Also during the town trustees’ victory tour last week, water utility superintendent Keith Peterson explained the workings of the town’s water treatment plant. The plant’s two filtration cells are sufficient to supply water users’ needs in normal, day-to-day operations. But, the plant was constructed in 1999 and 2000 with an eye to the future and was built to house two additional filtration cells, doubling the plant’s capacity, if ever needed.

Trustees also got a look at the two one-million-gallon storage tanks at the treatment plant site that will be the beginning of the soon-to-begin, seven-mile-long, $2-plus million West Side Main transmission line project. With an expectation that work will be able to begin in September, the 12-inch-diameter pressurized water line will follow a course across country and along road rights-of-way directly south to connect with the town’s storage tank at Eckert on Happy Hollow Road.

More Gunnison River Basin coverage here.

Surface Creek sourcewater protection meeting recap

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From the Delta County Independent (Hank Lohmeyer):

The project is conceived as an effort on the part of local water providers, including the U.S. Forest Service which administers lands where water supplies originate, to identify threats to source water quality and cooperate on a plan to protect those sources from contamination threats. The water providers involved in the initiative are the Towns of Orchard City and Cedaredge, Coalby Domestic Water Company, and Upper Surface Creek Domestic Water Association.

According to Colleen Williams of the Colorado Rural Water Association, a government-funded 501(c)3 that is leading the planning effort, the communities of Collbran, Rangely, and Paonia are all at various stages of developing their own source water protection plans. Williams is the “facilitator” of the effort to develop a localized plan which hopefully in the initial stages will attract grant money for things like fencing and signage to help protect local water sheds.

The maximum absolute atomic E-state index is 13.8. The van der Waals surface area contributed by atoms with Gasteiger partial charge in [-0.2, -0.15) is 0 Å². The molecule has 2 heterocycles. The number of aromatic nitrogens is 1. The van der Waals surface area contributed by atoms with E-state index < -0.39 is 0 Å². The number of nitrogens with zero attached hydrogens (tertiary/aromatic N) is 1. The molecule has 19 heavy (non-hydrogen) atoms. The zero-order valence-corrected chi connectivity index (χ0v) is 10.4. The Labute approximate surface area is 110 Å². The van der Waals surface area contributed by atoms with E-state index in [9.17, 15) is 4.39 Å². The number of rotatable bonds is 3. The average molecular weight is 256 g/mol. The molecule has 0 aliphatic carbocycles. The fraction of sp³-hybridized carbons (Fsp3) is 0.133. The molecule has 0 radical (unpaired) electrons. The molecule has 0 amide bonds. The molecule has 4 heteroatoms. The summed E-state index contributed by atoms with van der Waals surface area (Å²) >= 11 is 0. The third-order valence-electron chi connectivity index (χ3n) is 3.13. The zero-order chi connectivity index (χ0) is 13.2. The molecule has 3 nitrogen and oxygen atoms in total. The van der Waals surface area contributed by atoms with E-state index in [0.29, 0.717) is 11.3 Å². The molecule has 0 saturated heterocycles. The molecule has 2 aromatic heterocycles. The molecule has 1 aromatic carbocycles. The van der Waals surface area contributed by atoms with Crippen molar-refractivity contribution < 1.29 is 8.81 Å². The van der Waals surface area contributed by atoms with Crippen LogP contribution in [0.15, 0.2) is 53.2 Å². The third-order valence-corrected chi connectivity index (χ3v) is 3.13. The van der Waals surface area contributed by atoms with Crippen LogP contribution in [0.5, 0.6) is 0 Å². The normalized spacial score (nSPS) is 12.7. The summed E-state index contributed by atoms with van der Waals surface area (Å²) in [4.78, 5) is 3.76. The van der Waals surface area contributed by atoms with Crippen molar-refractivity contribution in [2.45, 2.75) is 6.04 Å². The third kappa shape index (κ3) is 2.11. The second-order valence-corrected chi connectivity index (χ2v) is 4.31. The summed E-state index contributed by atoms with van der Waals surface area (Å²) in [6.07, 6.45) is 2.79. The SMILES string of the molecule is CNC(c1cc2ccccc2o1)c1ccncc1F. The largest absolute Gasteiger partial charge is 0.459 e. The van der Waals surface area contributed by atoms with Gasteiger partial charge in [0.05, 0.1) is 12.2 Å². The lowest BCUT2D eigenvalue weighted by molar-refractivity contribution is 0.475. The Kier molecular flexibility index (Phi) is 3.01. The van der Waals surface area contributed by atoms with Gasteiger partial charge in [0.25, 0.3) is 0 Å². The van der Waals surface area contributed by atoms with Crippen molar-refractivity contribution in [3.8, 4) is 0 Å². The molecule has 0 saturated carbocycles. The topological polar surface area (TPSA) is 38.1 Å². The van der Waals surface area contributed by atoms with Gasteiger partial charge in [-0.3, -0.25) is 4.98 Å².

The committee is at the stage of developing management strategies for dealing with a range of source water quality issues including the following ones: Oil and gas development, roads and dust, livestock grazing, wildland fires and forest health decline, noxious weeds, septic systems, and a half-dozen or more other factors.

More Surface Creek watershed coverage here.

Orchard City: New raw water source running into regulatory snafus

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From the Delta County Independent (Hank Lohmeyer):

With regulatory hang ups and delays frustrating the Ward Creek Diversion project at almost every turn, [Orchard City Town administrator David Varley] told the trustees at their October regular meeting, “I think it’s pretty much impossible that we’re going to get that project constructed this year.” The seemingly simple and relatively inexpensive idea was proposed last year. It was seen as a way to increase the efficiency of the town’s water system by diverting an existing raw water supply directly into a pipeline to the treatment plant. The project entailed about $38,000 in construction costs, and the town board had good hopes at the outset that the work could be completed in 2009. But contingency planning for the project failed to foresee the entangling involvement of the Army Corps of Engineers and the state Water Quality Control Commission. Varley gave those two agencies most of the responsibility for regulatory delays that will push the project’s completion date into next year.

More Surface Creek watershed coverage here.